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Hungary - 1100 years in the heart of Europe

After lengthy wandering, the ancient Hungarians of seven tribes found a land "flowing with milk and honey" in the Charpatian Basin in 896. The land was populated by Avars, Slavs, and the rest of the glorious Huns, whose leader Attila, the "Scourge of God" is lying somewhere in the Alföld. The conquered people who had fairly well-developed agriculture became servants of the Magyar clans. The nomadic way of fighting led our ancestors sweeping through Europe easily. The western commanders and rulers often prayed this way:[4]

"Oh, save and deliver us, Thine unworthy servants,
we beseech Thee, from the arrows of the Hungarians!"

Eventually, other nations learned the Magyar tactics, and countered them with superior feudal war techniques. In 955, the army of Bulcsu met with total defeat. In due time, the Hungarian people learned their lesson, and by the leadership of Prince Géza they began to replace their nomadic life with feudalism.

When Géza died, inner strifes raged among Christians and Pagans. At the end, István, son of Géza won against Koppány, the lead of the Pagans. István (Saint Stephen, canonized in 1083) became the first king of Hungary upon receiving the Holy Crown sent by Pope Sylvester II in the year 1000. The crown symbolized both the independent Christian kingdom of Hungary and the conditions of Europe: "join us, or perish".

The state of Hungary was confirmed by Szent László and Könyves Kálmán (Saint Ladislaus and Charles the Learned) a century after István. Their strict laws put an end to the Pagans and to the ravage all over the country. The most famous written constitution, however was the Golden Bull in 1222, given by II. András (Andrew II), declaring the rights of the noblemen.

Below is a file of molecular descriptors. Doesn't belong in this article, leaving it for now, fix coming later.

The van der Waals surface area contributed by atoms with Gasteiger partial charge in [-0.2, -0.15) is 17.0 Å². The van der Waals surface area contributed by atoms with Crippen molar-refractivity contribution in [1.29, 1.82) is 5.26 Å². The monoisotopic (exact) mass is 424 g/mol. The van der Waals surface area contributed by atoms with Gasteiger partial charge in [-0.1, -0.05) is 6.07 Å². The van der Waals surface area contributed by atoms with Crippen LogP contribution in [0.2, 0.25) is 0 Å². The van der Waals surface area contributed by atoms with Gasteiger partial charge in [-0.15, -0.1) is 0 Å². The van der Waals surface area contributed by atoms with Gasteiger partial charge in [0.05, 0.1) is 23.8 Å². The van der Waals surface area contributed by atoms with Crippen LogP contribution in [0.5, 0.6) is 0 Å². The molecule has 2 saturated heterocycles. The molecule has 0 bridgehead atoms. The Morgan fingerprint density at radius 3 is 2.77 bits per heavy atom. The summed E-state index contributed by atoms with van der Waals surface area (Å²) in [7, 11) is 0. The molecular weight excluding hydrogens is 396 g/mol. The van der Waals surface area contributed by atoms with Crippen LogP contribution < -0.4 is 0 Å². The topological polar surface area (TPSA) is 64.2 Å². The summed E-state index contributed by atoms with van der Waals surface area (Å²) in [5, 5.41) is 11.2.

In two decades, the Charpatian Basin was invaded by hundreds of thousands of mounted troops from Gengish Khan's Empire. Within a year, they utterly sacked the land, slaughtered half the population making the blood-bath from which the country hardly recovered. Then the invaders suddenly left, and king IV. Béla started to reorganize the life in Hungary. He is mentioned repeatedly as the second establisher of the state.

In 1301, the dinasty of Árpád died out. After seven years of interregnum, an Anjou prince of Naples called Károly Róbert (Charles Robert) got the throne. He was followed by his son, Nagy Lajos (Louis the Great, 1342-82) during whose reigning, the kingdom was greater than ever before. The Baltic Sea in the North, the Adriatic and the Black Sea in the South washed its coasts. The next king of Hungary, Luxemburgi Zsigmond (Sigismund of Luxembourg, 1382-1437) was also the emperor of the Holy Roman Empire.

The advance of the Osman Turks towards Hungary began during the reign of Nagy Lajos and engaged Hungary's full strength for three centuries. Up to the beginning of the sixteenth century, the army restricted the danger of the Ottoman Empire. Although the kings had no power again, a brilliant general, Hunyadi János fended off the peril for decades. To remind of his heroic defence of Nándorfehérvár (today Belgrade), the bells are rung every day at noon. (In fact, that was decreed by the Pope, however, at the time of the defence of Nándorfehérvár.)

Hunyadi's son, Mátyás (Matthias, 1458-90), after some unsuccesful tricks of the great landowners fearing Hunyadi's power - who killed Hunyadi's older son, László -, was elected to be the king by the people standing on the ice of the Danube. He organized his famous Fekete Sereg (Black Army) of mercenaries, and, although he fought against the Turk, conquered Sylesia and took Vienna and a part of Austria. Mátyás had many artists and scientists in his renaissance court, that time Buda was a cultural centre in Europe. His humanism was understood and preserved in many anecdotes about the king whom his people called Mátyás the Just.